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AEDPA Regs: Another Bizarre Development

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The very strange saga of the USDoJ regulations implementing Chapter 154, the federal "fast track" for capital habeas corpus, has taken another bizarre twist.

Last December, as we noted here, the DoJ finally issued the final regs after dragging its feet for three years. The DoJ gave notice of its preliminary version of the regulations and invited comment on June 6, 2007, allowing a full three months for comment. As if that were not enough, DoJ extended the comment period for an additional 45 days. Then they sat on it for over a year.

When the final rule came out in December, it was very little changed from the preliminary rule. An italics-and-strikeout version is here, showing the minimal changes. The California Habeas Corpus Resource Center asked for a preliminary injunction, claiming that despite the minimal changes the notice did not give sufficient indication of the nature of the rule. The main basis for this claim is that in the explanation of the rejection of many of the comments, DoJ noted that Congress's amendments to Chapter 154 abrogated the Ninth Circuit's interpretation in Spears v. Stewart, 283 F.3d 992 (2002). In reality, this could not possibly have been a surprise to HCRC. The primary sponsor of the legislation said flat-out in the Congressional Record that was the intent, and the preliminary rule as drafted reflected that understanding.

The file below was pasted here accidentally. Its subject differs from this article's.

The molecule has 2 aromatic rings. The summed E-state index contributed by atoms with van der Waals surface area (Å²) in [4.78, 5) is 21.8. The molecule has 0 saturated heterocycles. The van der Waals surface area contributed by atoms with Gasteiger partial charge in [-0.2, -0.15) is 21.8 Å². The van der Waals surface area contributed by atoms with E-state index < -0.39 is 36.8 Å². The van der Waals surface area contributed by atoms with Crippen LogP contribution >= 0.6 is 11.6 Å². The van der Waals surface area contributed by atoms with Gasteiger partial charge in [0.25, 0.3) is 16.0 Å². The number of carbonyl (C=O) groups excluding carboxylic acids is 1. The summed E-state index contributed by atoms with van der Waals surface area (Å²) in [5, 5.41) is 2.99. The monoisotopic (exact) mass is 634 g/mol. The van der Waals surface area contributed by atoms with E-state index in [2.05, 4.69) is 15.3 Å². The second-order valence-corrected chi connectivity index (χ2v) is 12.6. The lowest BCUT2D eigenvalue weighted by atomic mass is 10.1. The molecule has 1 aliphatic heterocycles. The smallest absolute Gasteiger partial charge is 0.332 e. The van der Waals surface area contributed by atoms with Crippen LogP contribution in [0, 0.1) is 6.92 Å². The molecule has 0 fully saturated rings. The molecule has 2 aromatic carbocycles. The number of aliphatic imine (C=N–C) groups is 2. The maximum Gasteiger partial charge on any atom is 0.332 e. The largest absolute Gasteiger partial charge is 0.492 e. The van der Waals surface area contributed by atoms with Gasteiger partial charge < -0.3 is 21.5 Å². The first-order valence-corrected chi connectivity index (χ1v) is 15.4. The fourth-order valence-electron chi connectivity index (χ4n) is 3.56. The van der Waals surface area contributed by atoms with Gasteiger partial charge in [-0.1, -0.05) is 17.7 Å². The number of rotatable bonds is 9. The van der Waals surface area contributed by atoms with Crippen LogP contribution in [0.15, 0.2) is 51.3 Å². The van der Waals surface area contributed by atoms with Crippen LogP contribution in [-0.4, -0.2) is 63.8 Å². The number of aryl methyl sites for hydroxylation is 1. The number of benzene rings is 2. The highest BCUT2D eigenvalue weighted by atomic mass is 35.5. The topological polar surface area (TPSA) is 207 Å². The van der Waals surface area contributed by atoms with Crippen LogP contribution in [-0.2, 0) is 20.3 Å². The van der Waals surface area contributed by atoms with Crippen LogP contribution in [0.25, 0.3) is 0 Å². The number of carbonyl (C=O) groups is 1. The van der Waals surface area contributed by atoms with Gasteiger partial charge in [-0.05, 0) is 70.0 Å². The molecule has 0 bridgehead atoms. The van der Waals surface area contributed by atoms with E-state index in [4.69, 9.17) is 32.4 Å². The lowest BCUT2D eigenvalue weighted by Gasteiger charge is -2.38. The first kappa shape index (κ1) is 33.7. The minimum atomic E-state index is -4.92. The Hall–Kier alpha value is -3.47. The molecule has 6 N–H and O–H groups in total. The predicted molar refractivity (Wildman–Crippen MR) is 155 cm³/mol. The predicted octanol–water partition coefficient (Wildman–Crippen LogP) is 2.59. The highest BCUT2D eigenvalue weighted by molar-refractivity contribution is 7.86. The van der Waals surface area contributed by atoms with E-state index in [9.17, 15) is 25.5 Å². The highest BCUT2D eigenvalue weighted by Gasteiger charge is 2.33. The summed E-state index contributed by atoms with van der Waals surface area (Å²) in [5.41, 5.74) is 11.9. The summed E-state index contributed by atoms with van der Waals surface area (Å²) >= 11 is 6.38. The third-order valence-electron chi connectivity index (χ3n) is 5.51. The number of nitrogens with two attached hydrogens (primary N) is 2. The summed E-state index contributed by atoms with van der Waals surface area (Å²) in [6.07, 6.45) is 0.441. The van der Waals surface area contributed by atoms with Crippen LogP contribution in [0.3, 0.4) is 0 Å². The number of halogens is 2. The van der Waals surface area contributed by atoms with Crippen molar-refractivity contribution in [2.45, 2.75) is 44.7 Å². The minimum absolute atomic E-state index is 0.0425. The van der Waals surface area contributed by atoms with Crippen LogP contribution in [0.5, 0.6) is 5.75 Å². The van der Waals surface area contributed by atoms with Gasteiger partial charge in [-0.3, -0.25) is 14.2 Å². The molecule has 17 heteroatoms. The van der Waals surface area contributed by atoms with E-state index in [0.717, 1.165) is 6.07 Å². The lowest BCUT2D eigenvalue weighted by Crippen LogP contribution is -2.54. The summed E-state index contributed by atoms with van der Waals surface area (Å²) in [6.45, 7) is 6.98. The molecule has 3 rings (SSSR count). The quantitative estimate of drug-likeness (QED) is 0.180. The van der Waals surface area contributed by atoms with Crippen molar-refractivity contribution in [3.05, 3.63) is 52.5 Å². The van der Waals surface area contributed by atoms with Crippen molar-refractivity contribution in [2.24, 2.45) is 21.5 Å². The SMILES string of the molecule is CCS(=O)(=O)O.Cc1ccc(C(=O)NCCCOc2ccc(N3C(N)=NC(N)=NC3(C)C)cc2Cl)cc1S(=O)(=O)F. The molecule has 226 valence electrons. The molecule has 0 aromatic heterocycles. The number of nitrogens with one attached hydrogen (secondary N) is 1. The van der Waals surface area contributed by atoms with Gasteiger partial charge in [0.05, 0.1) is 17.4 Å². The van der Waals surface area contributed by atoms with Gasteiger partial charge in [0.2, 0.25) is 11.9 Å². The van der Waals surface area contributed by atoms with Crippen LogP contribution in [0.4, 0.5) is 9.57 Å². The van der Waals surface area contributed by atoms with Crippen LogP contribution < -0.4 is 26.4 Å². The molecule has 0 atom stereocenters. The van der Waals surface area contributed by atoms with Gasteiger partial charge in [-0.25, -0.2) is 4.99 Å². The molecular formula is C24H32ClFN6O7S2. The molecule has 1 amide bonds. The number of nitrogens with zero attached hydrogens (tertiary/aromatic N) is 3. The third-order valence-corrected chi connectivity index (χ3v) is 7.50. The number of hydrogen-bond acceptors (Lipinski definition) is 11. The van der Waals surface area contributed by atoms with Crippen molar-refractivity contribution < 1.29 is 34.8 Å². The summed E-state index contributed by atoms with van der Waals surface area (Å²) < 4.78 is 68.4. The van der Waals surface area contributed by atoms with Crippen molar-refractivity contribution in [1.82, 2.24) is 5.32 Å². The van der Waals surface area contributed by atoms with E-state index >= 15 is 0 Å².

The notorious Judge Claudia Wilken of the U.S. District Court for the Northern District of California bought that argument and issued a preliminary injunction. Naturally, it was expected, and informal communications from DoJ confirmed, that this outrageous decision would be fought.

Instead, today from DoJ comes this notice, reopening the already long-delayed regulations for yet another 60-day comment period -- twice as long as even Judge Wilken's bizarre ruling requires.

You've got some serious explaining to do, Mr. Holder.

1 Comment

Holder's a hack with sympathy for criminals. They won't do anything that will obviously help criminals because they don't want the political heat, but they will help them in subtle ways if they can.

Obama seriously talked about a "just-us" system, and Holder threw DOJ under the bus because he didn't like the optics. This is not at all surprising.

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